Well, you know, (Trump) toward the very end of his administration, he has now tried to move on this “most favorable nation” approach so that Americans will pay the same drug prices that are paid overseas. I don’t know whether that is a vehicle that Biden will continue. But I think this issue is one that is really, really meaningful. I had flashbacks, Joel, when you held up that bottle of pills, because that is exactly what we faced. My daughter had very complex epilepsy, she needed drugs that were not the common drugs; some were new on the market. My insurance didn’t cover prescription drugs. And that was a large part of our challenge.

A lot of Americans are going through that and having to make terrible choices. That is something that transcends—listen, one thing about illness is it’s not a partisan thing…I think there is pressure on both sides of the aisle. And yes, they are very, very powerful. And we had to navigate that during the fight for the Affordable Care Act. But I think this thing has reached a point where there may be some action that will be taken and they’ll find partners on the other side of the aisle to do it. I can’t describe what form it will take. But if Biden’s looking for issues on which he can pick off partners, that may be one.

Q
One of the things that we found most attractive in the ACA was that it called for HHS to create a national benchmark plan that would be basic elements of care, sort of a copper-level plan. But HHS never fully implemented it. With the theory being that that would help drive down some of the costs on the exchange, might that be something that could be revisited in the Biden administration? Because the administrative ability already exists.
A
Yes, I think so. If you look back to 2017, there was a lot of optimism. It seemed like the markets had settled. They had figured out what the appropriate price levels were. You didn’t see these huge jumps in price coming. But President Trump, for whatever reason, has decided that the Affordable Care Act needed to be destroyed. Tried to do it legislatively, through the courts, and tried to burrow under it administratively, and that has put insurers and patients in a very bad position. I think you’re going to see more stability now and an effort to shore the whole thing up in ways that reduce costs and stabilize the markets.
Q
Much has been made about the reality that Leader McConnell and President-Elect Biden served together for decades. They’re not chummy, but they’re friendly, and that they’re both institutionalists. Yet we have, obviously, a deeply divided country right now. How do you characterize what, if any, working relationship there will be?
A

I will tell you, in the two years that I was here [in the White House], which was the most eventful two years in some ways, it was the vice president who went to the Hill and was able to talk to McConnell. Part of it was that McConnell and Obama didn’t have a very good relationship. Biden knew how to talk politician to politician with McConnell. We did a series of really important things after the midterm elections in the lame duck session in 2010; we were able to accomplish a lot. A lot of it had to do with Biden’s negotiations with McConnell. But McConnell had an impetus then. We had a whole new group of legislators coming into the House in the new Republican majority who were averse to compromise. He knew they were coming, so he had an impetus to try and get a lot of things done that he wanted and give the administration some of the things that they wanted to clear the decks before the new group came in. We’ll see what he does here.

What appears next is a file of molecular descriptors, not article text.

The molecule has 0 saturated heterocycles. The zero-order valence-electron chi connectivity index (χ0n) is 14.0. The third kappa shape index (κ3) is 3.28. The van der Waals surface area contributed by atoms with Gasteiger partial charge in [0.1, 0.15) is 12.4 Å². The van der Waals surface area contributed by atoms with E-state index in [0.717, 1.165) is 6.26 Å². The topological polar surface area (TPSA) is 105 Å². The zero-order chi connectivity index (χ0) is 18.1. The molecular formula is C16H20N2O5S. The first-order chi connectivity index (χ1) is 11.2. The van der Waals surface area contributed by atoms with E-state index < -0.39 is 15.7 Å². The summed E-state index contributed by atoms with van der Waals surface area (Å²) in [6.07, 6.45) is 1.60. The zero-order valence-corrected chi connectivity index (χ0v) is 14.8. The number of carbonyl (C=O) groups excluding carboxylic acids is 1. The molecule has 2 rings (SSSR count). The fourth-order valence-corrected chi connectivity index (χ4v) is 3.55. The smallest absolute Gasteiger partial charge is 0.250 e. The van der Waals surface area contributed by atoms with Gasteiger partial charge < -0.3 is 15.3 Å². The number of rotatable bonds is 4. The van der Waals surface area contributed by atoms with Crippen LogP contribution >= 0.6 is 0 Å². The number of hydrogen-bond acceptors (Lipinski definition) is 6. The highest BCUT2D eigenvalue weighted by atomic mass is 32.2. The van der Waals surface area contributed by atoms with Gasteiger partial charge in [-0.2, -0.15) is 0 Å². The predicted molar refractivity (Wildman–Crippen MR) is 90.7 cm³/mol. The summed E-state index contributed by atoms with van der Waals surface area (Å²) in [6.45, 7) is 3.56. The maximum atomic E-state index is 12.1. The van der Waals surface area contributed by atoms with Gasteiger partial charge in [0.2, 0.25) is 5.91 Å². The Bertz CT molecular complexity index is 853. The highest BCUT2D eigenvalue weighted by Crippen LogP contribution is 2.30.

One of the reasons that we didn’t have much luck with McConnell generally was because he didn’t see it in his interest for us to be successful on a bipartisan basis. He thought that would help cement our majorities, help re-elect the president. And he fundamentally sees his first mission as maintaining his majority. We’ll see whether he feels like cooperating with Biden is politically helpful to him and at what level he needs to cooperate to do that.

I think the idea that he would green-light some significant rollback of the Trump tax cuts is unlikely. But is there an infrastructure program that he’d be willing to work on? Or will he allow some of these healthcare things to go forward? I mentioned reconciliation earlier, because all you need is 50 votes for that. And they may be able to find them. One of the great ironies is one of the people who they may go to is Susan Collins, who Democrats fought so hard to defeat but who has taken a relatively progressive viewpoint on the Affordable Care Act now that it’s been implemented. But there are others as well they may go to. So that relationship is going to be very important. The ability to put majorities together on a thing like reconciliation will be important, as well, in case that route doesn’t work.

Q
Should we ever believe pollsters again?
A

You know, I’m just putting together a symposium at my Institute of Politics at the University of Chicago to do a deep dive on what exactly happened. I think clearly, there was something missed and it was largely, again for the second straight election, an inability to properly gauge what was going on with white non-college voters.

I heard an interesting theory the other day, which was that when there was polling during the pandemic, a lot of those people were out working because they have to and a lot of white, college-educated voters and other college educated voters were home and answering phones. That may have skewed some of it. I don’t know, but I think there’s still a place for polling. I think polling on issues is probably easier than polling on politics, particularly when Donald Trump is on the ballot.

David Axelrod is best known for his role as the chief strategist for Barack Obama’s successful presidential campaigns. He served as a senior advisor to President Obama from 2009-2011. He is the founding director of the University of Chicago’s non-partisan Institute of Politics and can be seen almost nightly as senior political commentator on CNN.

 

Joel Wood Senior Vice President, Government Affairs, The Council Read More
Sandy Laycox Editor in Chief Read More
Brianne Spellane Associate Managing Editor Read More